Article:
Aluminum Alloys for Pistons
United Engine currently uses gravity feed permanent molds to produce aluminum pistons. Aluminum, alloyed with copper,magnesium, nickel and silicon are common piston alloys in use today.
Silicon is the major alloying element added to the aluminum. It offers a number of benefits in the area of piston production and piston operation.
Machinability Corrosion Resistance
Improvement in Hardness and Strength
Improvement in Expansion Characteristics
Improvement in Wear and Scuff Resistance
Aluminum silicon alloys used in pistons fall into three major categories: eutectic, hypoeutectic and hypereutectic. Probably the easiest way to describe these categories is to use the analogy of sugar added to a glass of iced tea. When sugar is added and stirred into the iced tea it dissolves and becomes inseparable from the iced tea. If sugar is continuously added, the tea actually becomes saturated with sugar and no matter how much you stir, the excess sugar will not mix in and simply falls to the bottom of the glass in crystal form.
Silicon additions to aluminum are very similar to the sugar addition to the iced tea. Silicon can be added and dissolved into aluminum so it, too, becomes inseparable from the aluminum. If these additions continue, the aluminum will eventually become saturated with silicon. Silicon added above this saturation point will precipitate out in the form of hard, primary silicon particles similar to the excess sugar in the iced tea.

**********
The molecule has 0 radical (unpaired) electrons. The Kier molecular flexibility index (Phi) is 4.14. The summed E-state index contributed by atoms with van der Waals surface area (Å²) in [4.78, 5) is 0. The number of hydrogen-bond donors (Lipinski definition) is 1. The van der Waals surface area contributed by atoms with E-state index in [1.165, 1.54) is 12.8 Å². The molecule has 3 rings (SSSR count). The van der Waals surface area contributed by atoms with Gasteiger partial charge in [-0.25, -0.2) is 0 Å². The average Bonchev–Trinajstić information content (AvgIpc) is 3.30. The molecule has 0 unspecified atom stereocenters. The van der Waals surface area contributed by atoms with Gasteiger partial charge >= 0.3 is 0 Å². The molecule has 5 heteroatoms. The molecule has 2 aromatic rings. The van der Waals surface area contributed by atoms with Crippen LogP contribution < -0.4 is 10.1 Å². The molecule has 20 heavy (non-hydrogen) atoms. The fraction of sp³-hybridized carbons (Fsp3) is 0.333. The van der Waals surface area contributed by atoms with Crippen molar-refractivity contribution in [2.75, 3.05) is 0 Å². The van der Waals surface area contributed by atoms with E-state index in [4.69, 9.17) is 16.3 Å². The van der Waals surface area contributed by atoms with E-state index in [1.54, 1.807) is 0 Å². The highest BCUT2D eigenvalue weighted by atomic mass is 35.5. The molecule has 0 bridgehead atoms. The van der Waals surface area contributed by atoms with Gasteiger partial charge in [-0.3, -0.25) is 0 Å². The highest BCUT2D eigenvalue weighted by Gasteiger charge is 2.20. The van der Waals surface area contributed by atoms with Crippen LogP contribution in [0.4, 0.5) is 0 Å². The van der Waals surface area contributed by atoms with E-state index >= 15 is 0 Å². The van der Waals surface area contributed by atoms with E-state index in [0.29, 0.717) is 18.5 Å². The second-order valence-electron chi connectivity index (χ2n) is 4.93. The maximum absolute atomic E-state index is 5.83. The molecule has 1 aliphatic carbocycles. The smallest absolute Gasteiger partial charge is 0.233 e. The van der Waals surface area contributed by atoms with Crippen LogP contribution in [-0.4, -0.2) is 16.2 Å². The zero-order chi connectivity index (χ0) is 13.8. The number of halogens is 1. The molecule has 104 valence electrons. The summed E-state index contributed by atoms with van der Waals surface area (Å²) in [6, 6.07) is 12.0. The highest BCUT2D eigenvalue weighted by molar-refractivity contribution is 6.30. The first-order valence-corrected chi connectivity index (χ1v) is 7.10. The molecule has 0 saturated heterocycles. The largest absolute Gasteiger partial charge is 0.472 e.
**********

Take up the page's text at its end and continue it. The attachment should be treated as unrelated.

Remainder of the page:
This point of saturation in aluminum is known as the eutectic and occurs when the silicon level reaches 12%. Aluminum with silicon levels below 12% are known as hypoeutectic (the silicon is dissolved into the aluminum matrix). Aluminum with silicon levels above 12% are known as hypereutectic (aluminum with 16% silicon has 12% dissolved silicon and 4% shows up as primary silicon crystals).
Pistons produced from these alloy categories each have their own characteristics. Hypoeutectic pistons usually have about 9% silicon. This alloy has been the industry standard for many years but is being phased out in favor of eutectic and hypereutectic versions. Most eutectic pistons range from 11% to 12% silicon.
Eutectic alloys exhibit good strength and are economical to produce. Hypereutectic pistons have a silicon content above 12%.
Silvolite’s KB Signature Series pistons use an alloy containing 16-18% silicon. In addition to greater strength, scuff and seizure resistance, the hypereutectic will improve groove wear and resist cracking in the crown area where operating temperatures are severe.
It is the primary silicon that gives the hypereutectic its thermal and wear characteristics. The primary silicon acts as small insulators keeping the heat in the combustion chamber and prevents heat transfer, thus allowing the rest of the piston to run cooler. Hypereutectic aluminum has 15% less thermal expansion than conventional piston alloys.